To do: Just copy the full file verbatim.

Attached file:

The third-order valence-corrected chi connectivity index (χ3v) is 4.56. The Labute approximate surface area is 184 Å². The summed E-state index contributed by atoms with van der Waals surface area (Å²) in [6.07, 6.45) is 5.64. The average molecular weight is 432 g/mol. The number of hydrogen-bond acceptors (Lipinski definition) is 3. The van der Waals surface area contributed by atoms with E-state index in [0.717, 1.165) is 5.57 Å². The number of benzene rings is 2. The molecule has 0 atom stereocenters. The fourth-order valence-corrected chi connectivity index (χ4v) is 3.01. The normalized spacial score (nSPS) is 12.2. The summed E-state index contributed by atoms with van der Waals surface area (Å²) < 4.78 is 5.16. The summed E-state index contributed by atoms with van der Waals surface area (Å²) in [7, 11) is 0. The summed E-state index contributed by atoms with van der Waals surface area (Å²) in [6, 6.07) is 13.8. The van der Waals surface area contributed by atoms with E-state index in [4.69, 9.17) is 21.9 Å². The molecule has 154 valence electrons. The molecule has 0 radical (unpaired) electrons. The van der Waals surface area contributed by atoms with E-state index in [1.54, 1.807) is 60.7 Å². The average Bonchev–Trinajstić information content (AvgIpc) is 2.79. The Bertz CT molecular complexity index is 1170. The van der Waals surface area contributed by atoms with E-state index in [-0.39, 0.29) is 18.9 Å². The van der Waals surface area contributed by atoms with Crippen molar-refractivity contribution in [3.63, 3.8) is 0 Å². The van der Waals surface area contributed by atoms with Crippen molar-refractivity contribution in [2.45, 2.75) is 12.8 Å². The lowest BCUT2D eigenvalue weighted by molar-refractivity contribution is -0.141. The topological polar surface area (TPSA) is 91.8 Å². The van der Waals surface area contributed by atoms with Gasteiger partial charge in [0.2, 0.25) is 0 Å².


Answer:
The third-order valence-corrected chi connectivity index (χ3v) is 4.56. The Labute approximate surface area is 184 Å². The summed E-state index contributed by atoms with van der Waals surface area (Å²) in [6.07, 6.45) is 5.64. The average molecular weight is 432 g/mol. The number of hydrogen-bond acceptors (Lipinski definition) is 3. The van der Waals surface area contributed by atoms with E-state index in [0.717, 1.165) is 5.57 Å². The number of benzene rings is 2. The molecule has 0 atom stereocenters. The fourth-order valence-corrected chi connectivity index (χ4v) is 3.01. The normalized spacial score (nSPS) is 12.2. The summed E-state index contributed by atoms with van der Waals surface area (Å²) < 4.78 is 5.16. The summed E-state index contributed by atoms with van der Waals surface area (Å²) in [7, 11) is 0. The summed E-state index contributed by atoms with van der Waals surface area (Å²) in [6, 6.07) is 13.8. The van der Waals surface area contributed by atoms with E-state index in [4.69, 9.17) is 21.9 Å². The molecule has 154 valence electrons. The molecule has 0 radical (unpaired) electrons. The van der Waals surface area contributed by atoms with E-state index in [1.54, 1.807) is 60.7 Å². The average Bonchev–Trinajstić information content (AvgIpc) is 2.79. The Bertz CT molecular complexity index is 1170. The van der Waals surface area contributed by atoms with E-state index in [-0.39, 0.29) is 18.9 Å². The van der Waals surface area contributed by atoms with Crippen molar-refractivity contribution in [3.63, 3.8) is 0 Å². The van der Waals surface area contributed by atoms with Crippen molar-refractivity contribution in [2.45, 2.75) is 12.8 Å². The lowest BCUT2D eigenvalue weighted by molar-refractivity contribution is -0.141. The topological polar surface area (TPSA) is 91.8 Å². The van der Waals surface area contributed by atoms with Gasteiger partial charge in [0.2, 0.25) is 0 Å².